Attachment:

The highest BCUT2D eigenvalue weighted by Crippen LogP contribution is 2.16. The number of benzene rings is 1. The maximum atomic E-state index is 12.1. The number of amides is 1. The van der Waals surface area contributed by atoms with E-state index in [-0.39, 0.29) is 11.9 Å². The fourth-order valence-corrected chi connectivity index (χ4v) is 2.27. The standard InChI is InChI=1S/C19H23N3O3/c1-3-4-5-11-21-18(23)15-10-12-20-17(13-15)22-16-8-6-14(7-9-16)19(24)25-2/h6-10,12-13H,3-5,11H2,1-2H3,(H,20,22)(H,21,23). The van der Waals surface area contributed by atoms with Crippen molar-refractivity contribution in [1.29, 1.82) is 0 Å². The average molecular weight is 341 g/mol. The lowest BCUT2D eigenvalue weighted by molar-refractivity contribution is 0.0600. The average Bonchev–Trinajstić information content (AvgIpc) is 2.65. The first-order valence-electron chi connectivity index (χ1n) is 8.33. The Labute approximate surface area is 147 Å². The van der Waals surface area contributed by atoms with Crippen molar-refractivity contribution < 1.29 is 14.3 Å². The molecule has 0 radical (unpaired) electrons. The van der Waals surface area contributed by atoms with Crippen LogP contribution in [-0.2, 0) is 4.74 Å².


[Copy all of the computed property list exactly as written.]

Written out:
The highest BCUT2D eigenvalue weighted by Crippen LogP contribution is 2.16. The number of benzene rings is 1. The maximum atomic E-state index is 12.1. The number of amides is 1. The van der Waals surface area contributed by atoms with E-state index in [-0.39, 0.29) is 11.9 Å². The fourth-order valence-corrected chi connectivity index (χ4v) is 2.27. The standard InChI is InChI=1S/C19H23N3O3/c1-3-4-5-11-21-18(23)15-10-12-20-17(13-15)22-16-8-6-14(7-9-16)19(24)25-2/h6-10,12-13H,3-5,11H2,1-2H3,(H,20,22)(H,21,23). The van der Waals surface area contributed by atoms with Crippen molar-refractivity contribution in [1.29, 1.82) is 0 Å². The average molecular weight is 341 g/mol. The lowest BCUT2D eigenvalue weighted by molar-refractivity contribution is 0.0600. The average Bonchev–Trinajstić information content (AvgIpc) is 2.65. The first-order valence-electron chi connectivity index (χ1n) is 8.33. The Labute approximate surface area is 147 Å². The van der Waals surface area contributed by atoms with Crippen molar-refractivity contribution < 1.29 is 14.3 Å². The molecule has 0 radical (unpaired) electrons. The van der Waals surface area contributed by atoms with Crippen LogP contribution in [-0.2, 0) is 4.74 Å².